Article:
The Chappell Lougee Scholarship for summer research projects received a record number of applications by the Feb. 1 deadline, according to Christina Mesa, an Undergraduate Advising and Research (UAR) academic director and the scholarship’s new coordinator. Winners can receive grants up to $6,000.
More than 60 students discussed applications one-on-one with her, and nearly 40 applied this year, according to Mesa. Last year, 26 Chappell Lougee Scholarships were awarded to 15 women and 11 men.
The scholarship, open solely to sophomores, was designed to give students in the humanities, creative arts and qualitative sciences an opportunity to spend the full summer between their sophomore and junior years pursuing independent research topics of their choosing. The topics need not be related to students’ majors.
“Students working in the humanities and social sciences ought to have the same opportunity as scientists to remain on campus or go somewhere to do research projects in a natural lab setting,” Mesa said.
Mesa added that students proposed a wide range of interesting topics, from social media to the Olympics to the history of railroads. A Facebook page for 2011 Chappell Lougee Scholars offers a space for the researchers – who call themselves “chaps” – to chronicle their experiences.
The Chappell Lougee Scholarships were established in 1987 to honor history professor Carolyn Chappell Lougee’s work as dean of undergraduate studies from 1982 to 1987. The original funding came from Stanford’s Centennial Campaign fundraising and the Chappell Lougee family.
“It was our hope that engaging undergraduates in research with faculty members would offer students the advantages of being at a research university,” Lougee said in an email to The Daily. “The Chappell Lougee scholarships targeted sophomores as a way of involving students early on in their undergraduate years.”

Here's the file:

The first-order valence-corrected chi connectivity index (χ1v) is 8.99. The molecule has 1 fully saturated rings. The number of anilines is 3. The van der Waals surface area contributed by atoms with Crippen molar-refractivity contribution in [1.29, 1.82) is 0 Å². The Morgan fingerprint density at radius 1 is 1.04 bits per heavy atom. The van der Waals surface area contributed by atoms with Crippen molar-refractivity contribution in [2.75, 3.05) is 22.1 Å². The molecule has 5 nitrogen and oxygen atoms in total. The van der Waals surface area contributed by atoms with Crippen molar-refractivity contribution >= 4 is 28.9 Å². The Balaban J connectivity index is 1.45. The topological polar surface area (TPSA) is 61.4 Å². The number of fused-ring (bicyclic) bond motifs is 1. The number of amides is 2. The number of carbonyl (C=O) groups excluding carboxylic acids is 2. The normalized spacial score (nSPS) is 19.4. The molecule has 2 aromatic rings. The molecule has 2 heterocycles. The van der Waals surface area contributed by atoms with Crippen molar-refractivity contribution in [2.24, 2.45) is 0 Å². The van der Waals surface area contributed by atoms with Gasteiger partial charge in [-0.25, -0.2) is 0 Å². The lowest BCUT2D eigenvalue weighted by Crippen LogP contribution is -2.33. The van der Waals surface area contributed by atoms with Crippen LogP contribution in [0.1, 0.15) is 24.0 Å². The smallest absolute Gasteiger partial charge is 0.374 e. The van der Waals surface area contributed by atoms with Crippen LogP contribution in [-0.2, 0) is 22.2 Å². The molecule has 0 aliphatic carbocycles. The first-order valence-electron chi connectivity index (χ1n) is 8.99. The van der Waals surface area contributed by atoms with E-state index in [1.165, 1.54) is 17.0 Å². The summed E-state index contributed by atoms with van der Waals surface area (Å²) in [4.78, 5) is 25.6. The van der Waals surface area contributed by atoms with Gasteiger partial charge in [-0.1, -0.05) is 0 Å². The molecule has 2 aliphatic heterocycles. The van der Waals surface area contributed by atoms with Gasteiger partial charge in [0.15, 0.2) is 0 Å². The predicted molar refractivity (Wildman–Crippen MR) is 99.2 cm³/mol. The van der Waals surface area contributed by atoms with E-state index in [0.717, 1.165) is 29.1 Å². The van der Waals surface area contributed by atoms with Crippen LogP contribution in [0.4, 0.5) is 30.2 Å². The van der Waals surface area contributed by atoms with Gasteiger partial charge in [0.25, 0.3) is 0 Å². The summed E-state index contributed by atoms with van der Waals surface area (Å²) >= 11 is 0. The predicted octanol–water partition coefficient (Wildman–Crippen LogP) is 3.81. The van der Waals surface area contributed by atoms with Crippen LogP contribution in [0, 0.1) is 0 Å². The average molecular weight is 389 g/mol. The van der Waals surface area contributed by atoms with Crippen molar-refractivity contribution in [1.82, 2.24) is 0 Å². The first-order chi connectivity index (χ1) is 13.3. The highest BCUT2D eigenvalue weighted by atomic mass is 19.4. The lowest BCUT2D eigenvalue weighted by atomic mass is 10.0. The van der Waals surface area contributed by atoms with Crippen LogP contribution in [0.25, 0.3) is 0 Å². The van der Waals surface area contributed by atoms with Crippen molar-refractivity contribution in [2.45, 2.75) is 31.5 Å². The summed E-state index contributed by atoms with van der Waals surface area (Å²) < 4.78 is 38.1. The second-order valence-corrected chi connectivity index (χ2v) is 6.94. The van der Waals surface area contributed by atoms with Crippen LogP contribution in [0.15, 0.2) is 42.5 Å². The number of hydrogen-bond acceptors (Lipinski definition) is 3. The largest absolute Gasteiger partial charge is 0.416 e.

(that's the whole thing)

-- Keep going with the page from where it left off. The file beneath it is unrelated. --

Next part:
Winning a Chappell Lougee scholarship does not affect a student’s other financial aid. Although faculty mentors are required, academic advisors are familiar with this program and serve to guide students toward appropriate faculty to help develop research projects.
Mesa noted that the grant is appropriate for students who can proceed with a high degree of independence and autonomy.
“Good research is responsive and allows itself to be shaped by resources at hand, so curious, open-minded, teachable students who are willing to be wrong and do leg work are the most effective in this type of endeavor,” Mesa said.
Research can be conducted in the United States or abroad and the scholarship is open to international students.
Megan Winkelman ‘13 spent her summer at Oxford writing a short novella about women and mental illness.
“Working on my Chappell Lougee project was the best summer of my life – it was rigorous and eye-opening,” Winkelman said. “I got the space to experiment with history and literature and settle into a place that fit me the best, a narrative-based health story telling the feelings of women. Mesa nurtured me and suggested I look at this my freshman year.”
Brittany Rymer ‘13 researched urban farming in the Bay Area, exploring the motivations behind the new concept of urban farmers during the past five to 10 years. Rymer noted that her project evolved significantly from her initial proposal.
“The ability to change the focus of your proposal is one of the best things about the Chappell Lougee,” Rymer said. “It’s nice to have the freedom to be able to change and shift focus. As sophomores, we’re new to research and it’s hard to design a proposal, so the flexibility is great.”
Rymer said she hopes to expand her research into an honors thesis.
Mesa said she has witnessed Chappell Lougee scholars bloom into Fulbright scholars.
“People don’t always start off amazing; they start off curious,” Mesa said. “Many students come into my office in Lagunita Court to just have a conversation, with no idea of what they want to do.”